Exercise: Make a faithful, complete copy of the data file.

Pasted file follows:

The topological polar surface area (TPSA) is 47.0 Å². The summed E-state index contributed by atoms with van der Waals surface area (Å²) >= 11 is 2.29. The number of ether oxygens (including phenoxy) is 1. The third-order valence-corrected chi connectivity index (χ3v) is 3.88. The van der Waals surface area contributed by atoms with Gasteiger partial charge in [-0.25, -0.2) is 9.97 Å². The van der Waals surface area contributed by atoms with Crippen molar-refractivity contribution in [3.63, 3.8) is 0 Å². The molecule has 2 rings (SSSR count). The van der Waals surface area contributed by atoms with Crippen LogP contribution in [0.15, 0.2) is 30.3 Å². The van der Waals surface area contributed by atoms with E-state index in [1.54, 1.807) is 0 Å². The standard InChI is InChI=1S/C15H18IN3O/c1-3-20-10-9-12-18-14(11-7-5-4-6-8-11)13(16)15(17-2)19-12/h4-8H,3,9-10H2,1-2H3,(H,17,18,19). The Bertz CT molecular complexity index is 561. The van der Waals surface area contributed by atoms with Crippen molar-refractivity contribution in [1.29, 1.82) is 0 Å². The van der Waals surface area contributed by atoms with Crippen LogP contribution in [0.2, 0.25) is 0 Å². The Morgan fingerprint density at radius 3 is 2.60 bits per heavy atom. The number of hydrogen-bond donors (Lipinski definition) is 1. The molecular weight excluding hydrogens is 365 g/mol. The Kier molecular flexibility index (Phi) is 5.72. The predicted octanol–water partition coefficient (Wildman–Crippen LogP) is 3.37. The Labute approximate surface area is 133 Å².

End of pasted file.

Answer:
The topological polar surface area (TPSA) is 47.0 Å². The summed E-state index contributed by atoms with van der Waals surface area (Å²) >= 11 is 2.29. The number of ether oxygens (including phenoxy) is 1. The third-order valence-corrected chi connectivity index (χ3v) is 3.88. The van der Waals surface area contributed by atoms with Gasteiger partial charge in [-0.25, -0.2) is 9.97 Å². The van der Waals surface area contributed by atoms with Crippen molar-refractivity contribution in [3.63, 3.8) is 0 Å². The molecule has 2 rings (SSSR count). The van der Waals surface area contributed by atoms with Crippen LogP contribution in [0.15, 0.2) is 30.3 Å². The van der Waals surface area contributed by atoms with E-state index in [1.54, 1.807) is 0 Å². The standard InChI is InChI=1S/C15H18IN3O/c1-3-20-10-9-12-18-14(11-7-5-4-6-8-11)13(16)15(17-2)19-12/h4-8H,3,9-10H2,1-2H3,(H,17,18,19). The Bertz CT molecular complexity index is 561. The van der Waals surface area contributed by atoms with Crippen molar-refractivity contribution in [1.29, 1.82) is 0 Å². The van der Waals surface area contributed by atoms with Crippen LogP contribution in [0.2, 0.25) is 0 Å². The Morgan fingerprint density at radius 3 is 2.60 bits per heavy atom. The number of hydrogen-bond donors (Lipinski definition) is 1. The molecular weight excluding hydrogens is 365 g/mol. The Kier molecular flexibility index (Phi) is 5.72. The predicted octanol–water partition coefficient (Wildman–Crippen LogP) is 3.37. The Labute approximate surface area is 133 Å².